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Article
Publication date: 7 August 2017

Ana M. Arboleda, Carlos Arce-Lopera and Samuel González

The purpose of this paper is evaluate to what extent consumers can recognise a scent within a context that is congruent either with the product or with the user…

Abstract

Purpose

The purpose of this paper is evaluate to what extent consumers can recognise a scent within a context that is congruent either with the product or with the user, respectively, objects’ quality or subjects’ involvement.

Design/methodology/approach

This paper consists of two experimental studies. The first study assesses people’s capacity to recognise three scents: leather, synthetic leather, and fabric. The second study assesses the way in which a frame of reference (quality or involvement) affects people’s capacity for scent recognition (leather and fabric).

Findings

Results confirm the difficulty of scent recognition revealing, in the first study, a low level of consistency in subjects’ responses. The second study shows an interaction between the type of scent and consumers’ framework: subjects who are primed to think about product quality present more accurate scent recognition when they smell leather, whereas subjects who are primed to think about themselves present more accurate scent recognition when they smell fabric.

Practical implications

These results can be used in brand communication. A scent, such as that of leather, should highlight quality attributes in its communication. If the product is unscented, communication should highlight the subject who uses the product.

Originality/value

Previous studies show the importance of the consistency between scent and product marketing strategies. This study complements these findings by differentiating the context where a scent is presented considering either the product (the object’s quality attributes) or the individual who uses that product (subject’s involvement).

Propósito

Este estudio evalúa en qué medida los consumidores pueden reconocer un aroma en un contexto congruente con el producto o con el usuario, respectivamente, calidad del objeto o involucramiento del sujeto.

Diseño/metodología/aproximación

Este artículo consiste en dos estudios experimentales. El primero evalúa la capacidad de los individuos para reconocer tres aromas: cuero, cuero sintético y tela. El segundo estudio evalúa de qué forma un contexto de referencia (calidad o involucramiento) influye en la capacidad para reconocer un aroma (cuero y tela).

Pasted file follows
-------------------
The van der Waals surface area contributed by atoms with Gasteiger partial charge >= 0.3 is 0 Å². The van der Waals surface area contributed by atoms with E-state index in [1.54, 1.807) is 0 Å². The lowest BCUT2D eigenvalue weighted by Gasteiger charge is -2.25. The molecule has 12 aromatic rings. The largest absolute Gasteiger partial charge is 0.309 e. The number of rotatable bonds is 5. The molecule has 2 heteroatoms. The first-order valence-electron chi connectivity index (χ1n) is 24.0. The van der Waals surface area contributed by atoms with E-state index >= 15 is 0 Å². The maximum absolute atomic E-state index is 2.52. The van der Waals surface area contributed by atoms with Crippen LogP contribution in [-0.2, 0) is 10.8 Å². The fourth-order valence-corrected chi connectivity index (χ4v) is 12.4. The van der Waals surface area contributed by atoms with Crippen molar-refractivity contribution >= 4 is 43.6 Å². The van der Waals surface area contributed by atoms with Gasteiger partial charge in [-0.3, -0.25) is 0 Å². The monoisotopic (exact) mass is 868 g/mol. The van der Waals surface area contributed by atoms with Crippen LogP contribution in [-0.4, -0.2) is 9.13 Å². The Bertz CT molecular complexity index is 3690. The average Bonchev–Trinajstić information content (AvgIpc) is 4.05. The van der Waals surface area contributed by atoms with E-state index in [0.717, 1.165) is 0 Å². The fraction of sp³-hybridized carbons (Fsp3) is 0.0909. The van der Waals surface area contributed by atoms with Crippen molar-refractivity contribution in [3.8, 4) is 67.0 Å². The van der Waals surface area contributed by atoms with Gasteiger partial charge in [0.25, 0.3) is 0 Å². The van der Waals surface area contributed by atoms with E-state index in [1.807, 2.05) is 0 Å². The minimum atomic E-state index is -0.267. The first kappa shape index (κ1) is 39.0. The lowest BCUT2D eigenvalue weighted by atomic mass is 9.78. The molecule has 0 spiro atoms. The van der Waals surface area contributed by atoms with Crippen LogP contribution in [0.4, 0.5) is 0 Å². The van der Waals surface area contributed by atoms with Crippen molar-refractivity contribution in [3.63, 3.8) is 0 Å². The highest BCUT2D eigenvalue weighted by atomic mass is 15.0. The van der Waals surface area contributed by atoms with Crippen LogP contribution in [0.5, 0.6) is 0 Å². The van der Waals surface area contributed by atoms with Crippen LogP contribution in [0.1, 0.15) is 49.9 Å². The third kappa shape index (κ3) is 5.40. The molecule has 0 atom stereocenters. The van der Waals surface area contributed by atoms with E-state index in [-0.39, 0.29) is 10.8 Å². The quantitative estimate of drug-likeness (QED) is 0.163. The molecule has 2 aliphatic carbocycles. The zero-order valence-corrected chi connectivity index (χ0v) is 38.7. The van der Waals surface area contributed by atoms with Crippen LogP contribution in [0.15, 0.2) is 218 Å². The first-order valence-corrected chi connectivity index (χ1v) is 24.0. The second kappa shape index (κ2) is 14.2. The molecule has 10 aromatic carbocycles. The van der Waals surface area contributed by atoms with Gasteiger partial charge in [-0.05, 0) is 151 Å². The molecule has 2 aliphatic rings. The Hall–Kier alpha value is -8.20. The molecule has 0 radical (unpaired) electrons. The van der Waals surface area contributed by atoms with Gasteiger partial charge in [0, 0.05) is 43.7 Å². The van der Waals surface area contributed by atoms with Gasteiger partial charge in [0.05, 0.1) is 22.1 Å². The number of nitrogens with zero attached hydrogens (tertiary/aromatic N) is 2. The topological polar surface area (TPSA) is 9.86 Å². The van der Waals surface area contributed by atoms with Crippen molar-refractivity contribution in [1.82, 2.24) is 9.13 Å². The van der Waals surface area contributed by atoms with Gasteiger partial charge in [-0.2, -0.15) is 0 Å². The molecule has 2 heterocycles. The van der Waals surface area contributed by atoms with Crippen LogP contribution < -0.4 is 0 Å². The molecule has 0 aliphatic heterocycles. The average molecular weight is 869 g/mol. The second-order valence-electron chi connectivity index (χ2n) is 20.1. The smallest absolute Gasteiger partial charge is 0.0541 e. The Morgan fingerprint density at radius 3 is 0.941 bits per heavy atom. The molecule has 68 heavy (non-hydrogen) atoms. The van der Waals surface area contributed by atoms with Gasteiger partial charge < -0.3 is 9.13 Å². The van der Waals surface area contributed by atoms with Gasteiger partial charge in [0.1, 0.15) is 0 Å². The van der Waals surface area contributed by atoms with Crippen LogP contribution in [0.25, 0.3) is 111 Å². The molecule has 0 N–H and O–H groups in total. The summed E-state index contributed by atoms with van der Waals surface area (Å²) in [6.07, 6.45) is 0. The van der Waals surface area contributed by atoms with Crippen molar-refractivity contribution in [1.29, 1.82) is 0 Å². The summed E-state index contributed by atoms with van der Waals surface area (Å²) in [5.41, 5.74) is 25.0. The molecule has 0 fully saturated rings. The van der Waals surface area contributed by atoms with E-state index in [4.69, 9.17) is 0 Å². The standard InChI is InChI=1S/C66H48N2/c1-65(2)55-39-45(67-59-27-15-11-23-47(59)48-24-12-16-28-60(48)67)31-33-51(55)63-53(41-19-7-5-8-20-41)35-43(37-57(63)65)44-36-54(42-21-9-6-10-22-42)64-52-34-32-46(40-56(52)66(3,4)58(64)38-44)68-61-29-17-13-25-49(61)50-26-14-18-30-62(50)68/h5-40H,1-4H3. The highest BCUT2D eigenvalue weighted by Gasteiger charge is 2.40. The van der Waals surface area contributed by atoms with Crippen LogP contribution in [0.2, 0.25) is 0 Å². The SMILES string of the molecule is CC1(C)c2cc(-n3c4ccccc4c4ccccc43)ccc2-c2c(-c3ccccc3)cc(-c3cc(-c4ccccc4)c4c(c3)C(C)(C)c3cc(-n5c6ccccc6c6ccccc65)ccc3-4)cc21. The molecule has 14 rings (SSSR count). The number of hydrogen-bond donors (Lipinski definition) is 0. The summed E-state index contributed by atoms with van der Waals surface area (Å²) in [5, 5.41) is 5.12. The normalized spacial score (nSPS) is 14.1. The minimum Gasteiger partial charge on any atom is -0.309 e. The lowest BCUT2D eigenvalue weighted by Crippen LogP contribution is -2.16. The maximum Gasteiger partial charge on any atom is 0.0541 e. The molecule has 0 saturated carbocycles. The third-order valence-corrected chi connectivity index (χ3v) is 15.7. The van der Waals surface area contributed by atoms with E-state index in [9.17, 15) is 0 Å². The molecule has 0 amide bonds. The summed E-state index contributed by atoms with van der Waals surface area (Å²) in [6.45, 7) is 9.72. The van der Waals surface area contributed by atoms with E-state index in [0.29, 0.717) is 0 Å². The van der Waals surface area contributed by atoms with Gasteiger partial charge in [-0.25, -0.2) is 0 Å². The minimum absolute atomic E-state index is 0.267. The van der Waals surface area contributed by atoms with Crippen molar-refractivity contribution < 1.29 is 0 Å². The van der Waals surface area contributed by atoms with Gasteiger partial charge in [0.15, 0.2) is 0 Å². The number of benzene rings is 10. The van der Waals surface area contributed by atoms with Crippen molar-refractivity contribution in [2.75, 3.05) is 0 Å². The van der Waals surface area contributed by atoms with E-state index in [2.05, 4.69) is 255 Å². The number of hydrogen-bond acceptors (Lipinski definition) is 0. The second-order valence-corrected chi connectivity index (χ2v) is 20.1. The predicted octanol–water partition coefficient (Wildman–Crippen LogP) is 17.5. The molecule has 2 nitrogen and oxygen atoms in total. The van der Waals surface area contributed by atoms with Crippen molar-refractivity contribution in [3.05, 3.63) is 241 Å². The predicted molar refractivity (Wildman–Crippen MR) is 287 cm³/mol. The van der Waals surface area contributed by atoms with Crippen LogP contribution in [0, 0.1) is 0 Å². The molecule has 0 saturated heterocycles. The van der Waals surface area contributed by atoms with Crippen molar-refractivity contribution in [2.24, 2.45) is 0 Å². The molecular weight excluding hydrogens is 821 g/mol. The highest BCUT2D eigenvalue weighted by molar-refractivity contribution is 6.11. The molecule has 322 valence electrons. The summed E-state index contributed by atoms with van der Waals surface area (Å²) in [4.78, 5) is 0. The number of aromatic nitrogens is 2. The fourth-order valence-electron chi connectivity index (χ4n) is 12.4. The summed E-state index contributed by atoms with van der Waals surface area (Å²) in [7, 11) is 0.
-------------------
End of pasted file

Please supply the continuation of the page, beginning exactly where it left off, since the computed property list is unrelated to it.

Hallazgos

Los resultados confirman la dificultad para el reconocimiento del aroma mostrando, en el primer estudio, un bajo nivel de consistencia en las respuestas de los sujetos. El segundo estudio muestra una interacción entre el tipo de aroma y el contexto de los consumidores: Sujetos que se les induce a pensar en la calidad del producto tienen un reconocimiento del aroma más acertado cuando huelen cuero; mientras que sujetos que se inducen a pensar en sí mismos tienen un reconocimiento del aroma más acertado cuando huelen tela.

Implicaciones prácticas

Los resultados pueden ser utilizados en la comunicación de la marca. Un aroma, como el del cuero, deberá destacar en la comunicación atributos de calidad. Si el producto no tiene aroma, la comunicación debe destacar el sujeto que usa el producto.

Originalidad/valor

Estudios previos señalan la importancia de la consistencia entre el aroma y las estrategias de mercadeo de un producto. Este estudio complementa estos hallazgos diferenciando el contexto en el que se presenta un aroma considerando el producto (atributos de calidad del objeto) o el individuo quien lo usa (involucramiento del sujeto).

Details

Academia Revista Latinoamericana de Administración, vol. 30 no. 3
Type: Research Article
ISSN: 1012-8255

Keywords

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Article
Publication date: 27 May 2014

Ana M. Arboleda and Julio C. Alonso

The purpose of this paper is to evaluate the effect of design awareness on consumers’ purchase intention.

Abstract

Purpose

The purpose of this paper is to evaluate the effect of design awareness on consumers’ purchase intention.

Design/methodology/approach

The experiment consisted of showing a new beer package design to 185 participants who evaluated it using a self‐administered questionnaire.

Findings

Using an Item Response Theory approach, results show that there are two dimensions of consumer design awareness: basic design and differential design. These findings are, to some extent, consistent with the theoretical discussion within design literature. Moreover, a multiple regression model estimates the effect of both dimensions on consumers’ purchase intention, and the paper concludes that both dimensions have a similar effect (p<0.05). The sign of the effects are consistent with the theoretical discussion.

Practical implications

The design of new products must consider attributes associated to the basic and practical use of a product as well as those attributes that mark a comparative difference in the product category.

Originality/value

This paper conceptually and empirically combines two different areas of knowledge (design and consumer behavior) under the design awareness construct. This concept evaluates consumers’ perceptions about new products, facilitating more accurate decisions in cases of innovation.

Details

Academia Revista Latinoamericana de Administración, vol. 27 no. 1
Type: Research Article
ISSN: 1012-8255

Keywords

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